Koko is a text-based peer support system, moderated by a chatbot. It is intended to help people rethink potential cognitive distortions, and to help people learn to assist others in rethinking potential cognitive distortions. In doing so, it teaches people a key aspect of Cognitive Behavioral Therapy (CBT) and enables people to see additional perspectives on their issues with input from peer supporters.
Recommendations for Use
Koko is best suited for consumers in need of peer support. It may be particularly valuable to isolated individuals that do not have peers to lean on virtually or in person. Unlike some other interventions (e.g. FearFighter, SuperBetter), Koko does not require users to identify their own peer supporter. Given that struggling individuals may have limited peer networks, the automated pairing with peers may be useful. Consumers should use Koko whenever they would like help in rethinking situations in their lives, or whenever they would like to altruistically help others. However, Koko may be potentially harmful to those prone to self-harm, as the thoughts shared by peers may be triggers. During testing, a number of peers shared thoughts of self-harm. For this reason, it is likely to also not be suitable for minors. As Koko does not facilitate patient/clinician interactions or allow for follow-up, it is unlikely to be used by clinicians directly. However, clinicians may wish to recommend Koko to adult patients needing frequent guidance, with the emotional fortitude to help others in serious distress. In addition to being useful for consumers, Koko’s application programming interfaces may be used to help social networks detect crises and abusive content, and to help those posting such content get the support that they need.1
Core Features and Similar Products
Koko is intended for people struggling with issues related to dating, work, friendships, school, family, and other areas of life which are amendable to brief peer support. It is not suitable for people requiring more than a brief response regarding how to handle their issue, nor people in need of comprehensive assistance with coping strategies. Artificial intelligence is used to identify people in serious distress and to refer them to more comprehensive support. Koko is not intended for people in crisis situations, and will recommend country-specific external resources to users in crisis.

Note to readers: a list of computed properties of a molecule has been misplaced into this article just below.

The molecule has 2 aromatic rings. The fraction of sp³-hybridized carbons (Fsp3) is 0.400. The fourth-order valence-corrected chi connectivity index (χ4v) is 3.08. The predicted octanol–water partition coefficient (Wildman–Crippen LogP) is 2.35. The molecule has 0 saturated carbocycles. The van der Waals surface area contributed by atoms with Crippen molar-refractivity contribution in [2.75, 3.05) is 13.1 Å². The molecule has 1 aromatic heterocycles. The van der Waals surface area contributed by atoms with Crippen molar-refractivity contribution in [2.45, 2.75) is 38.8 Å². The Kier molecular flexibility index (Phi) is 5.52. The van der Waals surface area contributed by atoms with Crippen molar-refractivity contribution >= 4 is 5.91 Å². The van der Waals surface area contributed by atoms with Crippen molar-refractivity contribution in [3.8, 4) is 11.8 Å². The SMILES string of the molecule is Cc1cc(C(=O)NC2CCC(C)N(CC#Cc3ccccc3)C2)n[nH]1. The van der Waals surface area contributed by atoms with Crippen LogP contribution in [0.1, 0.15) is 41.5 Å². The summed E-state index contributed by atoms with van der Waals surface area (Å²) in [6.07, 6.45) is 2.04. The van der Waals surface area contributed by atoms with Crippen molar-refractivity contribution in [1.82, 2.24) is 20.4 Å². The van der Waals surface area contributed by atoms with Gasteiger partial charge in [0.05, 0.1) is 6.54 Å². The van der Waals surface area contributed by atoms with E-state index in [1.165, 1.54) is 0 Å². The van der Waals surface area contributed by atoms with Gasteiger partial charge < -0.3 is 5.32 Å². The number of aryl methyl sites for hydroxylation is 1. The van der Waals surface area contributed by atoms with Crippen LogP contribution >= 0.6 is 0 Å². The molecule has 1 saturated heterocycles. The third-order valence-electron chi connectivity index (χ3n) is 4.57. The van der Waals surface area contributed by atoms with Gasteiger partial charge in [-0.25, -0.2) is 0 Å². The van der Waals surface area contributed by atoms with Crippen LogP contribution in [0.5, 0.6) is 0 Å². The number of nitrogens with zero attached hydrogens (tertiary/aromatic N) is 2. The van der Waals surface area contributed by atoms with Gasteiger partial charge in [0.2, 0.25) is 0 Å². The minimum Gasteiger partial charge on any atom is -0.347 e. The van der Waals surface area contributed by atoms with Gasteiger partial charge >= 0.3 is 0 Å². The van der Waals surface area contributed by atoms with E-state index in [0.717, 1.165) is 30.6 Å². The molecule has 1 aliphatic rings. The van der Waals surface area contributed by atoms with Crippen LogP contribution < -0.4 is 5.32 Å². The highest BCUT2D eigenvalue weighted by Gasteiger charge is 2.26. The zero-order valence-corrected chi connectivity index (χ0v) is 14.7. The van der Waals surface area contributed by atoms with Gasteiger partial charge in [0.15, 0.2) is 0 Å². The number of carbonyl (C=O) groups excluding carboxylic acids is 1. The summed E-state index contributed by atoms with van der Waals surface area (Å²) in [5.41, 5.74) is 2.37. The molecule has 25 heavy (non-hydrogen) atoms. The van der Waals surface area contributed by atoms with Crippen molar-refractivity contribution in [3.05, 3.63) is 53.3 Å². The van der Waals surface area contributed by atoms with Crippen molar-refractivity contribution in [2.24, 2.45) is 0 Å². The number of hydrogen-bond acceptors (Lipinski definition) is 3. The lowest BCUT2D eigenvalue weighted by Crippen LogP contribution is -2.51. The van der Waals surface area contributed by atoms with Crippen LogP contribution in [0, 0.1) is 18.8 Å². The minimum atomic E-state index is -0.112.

Users engage with the system via the Koko website, Facebook Messenger, Kik, Telegram, or Twitter. Koko asks users to describe a situation that they are struggling with currently, and then anonymously sends the description to other users of the system so that they may provide peer support. The other users anonymously provide suggestions on how the described situation might be rethought. After doing so, the struggling user is provided with their feedback, as well as the opportunity to thank them and rate the helpfulness of the response. Thus, the Koko chatbot moderates peer support interactions between anonymous users which are encouraged to both describe their struggles and help other users rethink the struggles that they are experiencing. As users may thank each other for the assistance that they have provided, Koko has the potential to boost perceived self-worth.
Koko provides people with relatively immediate feedback that may be used to improve their lives. Feedback is not instant, as the system cannot provide advice until another user has inputted peer support. Users rate the quality of feedback after receiving it. While Koko could be used on a one-time basis, it encourages users to maintain engagement over time by having them accumulate points for engaging with the system and offering rewards (Twitter shoutout, Facebook shoutout, blog interview, stickers, or a prize pack) for doing so. It additionally reaches out to users after a period of inactivity.